SALISBURY - Declaring that the Maryland poultry industry's "time in the desert is over," Gov. Robert L. Ehrlich Jr. introduced a task force yesterday that he said will help ensure economic stability for the Eastern Shore's chicken business.
Ehrlich, who campaigned last year promising to "give farmers a seat at the table" when decisions are made, vowed yesterday to cooperate with what he called mainstream environmental groups.
He acknowledged, however, that organizations such as the Chesapeake Bay Foundation were not included on the new task force and were not consulted about its makeup.
Farmers, political leaders and industry officials, including Perdue Farms Inc. chief Jim Perdue and representatives of three other poultry giants, met privately with Ehrlich yesterday before the six-member task force was announced.
"Farmers are true environmentalists," Ehrlich said.
"That might be an inconvenient truth for some, but it's the truth. The era of balance and listening to all sides has returned in this state."
Ehrlich said the panel would assess economic factors threatening the poultry industry - including declining overseas markets and consolidations that have prompted recent plant closures in three states - and develop recommendations he will push in the legislature next year.
Another change is to come with a memorandum of understanding spelling out how the poultry companies will aid in the disposal of excess manure generated each year by more than 500 million chickens.
Perdue said the industry hopes for an agreement similar to one in Delaware.
The industry, he said, would take a leading role in seeking new markets for chicken manure, such as farms in the Midwest, and help pay for research aimed at reducing runoff of nitrogen and phosphorus. They are the main pollutants blamed for damaging the Chesapeake Bay.
Many in the industry are still buzzing about the administration's recent decision not to try to force the poultry companies to share responsibility with contract growers for disposing of an estimated 800 million pounds of chicken manure a year.
But that issue, perhaps the most contentious in eight years of aggressive environmental regulation by the administration of former Gov. Parris N. Glendening, did not prompt creation of the task force, Ehrlich said.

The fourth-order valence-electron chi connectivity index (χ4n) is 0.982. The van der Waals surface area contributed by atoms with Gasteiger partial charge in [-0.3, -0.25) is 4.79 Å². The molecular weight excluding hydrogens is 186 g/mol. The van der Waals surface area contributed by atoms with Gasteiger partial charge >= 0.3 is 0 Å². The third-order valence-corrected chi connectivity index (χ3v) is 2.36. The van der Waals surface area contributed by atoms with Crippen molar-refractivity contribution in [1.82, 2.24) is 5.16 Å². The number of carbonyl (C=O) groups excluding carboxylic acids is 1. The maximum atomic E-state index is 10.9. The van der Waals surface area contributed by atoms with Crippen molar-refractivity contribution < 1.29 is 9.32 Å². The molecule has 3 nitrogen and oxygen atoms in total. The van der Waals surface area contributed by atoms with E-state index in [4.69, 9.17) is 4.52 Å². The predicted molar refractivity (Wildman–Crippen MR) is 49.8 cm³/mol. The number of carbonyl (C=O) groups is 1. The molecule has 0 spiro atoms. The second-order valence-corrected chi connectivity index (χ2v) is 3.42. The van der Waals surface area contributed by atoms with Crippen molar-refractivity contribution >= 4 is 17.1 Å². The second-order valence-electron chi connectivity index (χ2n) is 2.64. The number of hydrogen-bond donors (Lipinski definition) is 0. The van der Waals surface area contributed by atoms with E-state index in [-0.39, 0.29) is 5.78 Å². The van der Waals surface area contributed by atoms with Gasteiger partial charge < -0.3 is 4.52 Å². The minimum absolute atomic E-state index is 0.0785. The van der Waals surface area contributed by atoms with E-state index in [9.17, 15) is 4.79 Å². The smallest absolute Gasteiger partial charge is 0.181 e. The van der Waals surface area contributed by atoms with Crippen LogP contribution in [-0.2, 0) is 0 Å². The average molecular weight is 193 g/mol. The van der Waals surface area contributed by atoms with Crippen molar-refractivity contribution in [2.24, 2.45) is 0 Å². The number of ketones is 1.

He said state agriculture officials began organizing the effort two months ago when Tyson Foods Inc. moved to close its aging Berlin plant near Ocean City. The planned closure, which will lay off 650 workers in the job-starved Lower Eastern Shore, jolted industry leaders, farmers and local elected officials.
"What people need to realize is that the poultry industry is totally integrated in the fabric of the Shore and its economy," said John "Sonny" Bloxom, a Worcester County commissioner. "If these companies start moving out, it could create ghost towns in this area."
The task force includes industry leaders such as Douglas W. Green, a Somerset County poultry grower who is president of Delmarva Poultry Industry Inc., the main trade organization, and Worcester County Commissioner Virgil Shockley, also a grower.
"We need to balance environmental concerns with profit," said Pocomoke banker Joe Chisholm, who is chairman of the panel.
Environmental activists said they agree that the industry needs an economic boost, but that any growth strategies should include environmental safeguards.
"We've been extremely supportive of looking at ... ways to improve the economics of farming," said Theresa Pierno, executive director of the Chesapeake Bay Foundation.
She said she was not disappointed that Ehrlich excluded environmentalists from the panel. "I don't think it's absolutely necessary that we're at the table when those kinds of issues are discussed," she said.
But others said they see Ehrlich stepping back from previous environmental advances. They noted the administration decisions to fire two officials in the state's Smart Growth office and to stop trying to force poultry processors to share responsibility for disposing of chicken manure.
"How are we going to be maintaining our environment if we're letting employees go and cutting back on Smart Growth and easing rules for the poultry industry?" said Susan C. Brown, executive director of the Maryland League of Conservation Voters. "The poultry industry has been let off the hook."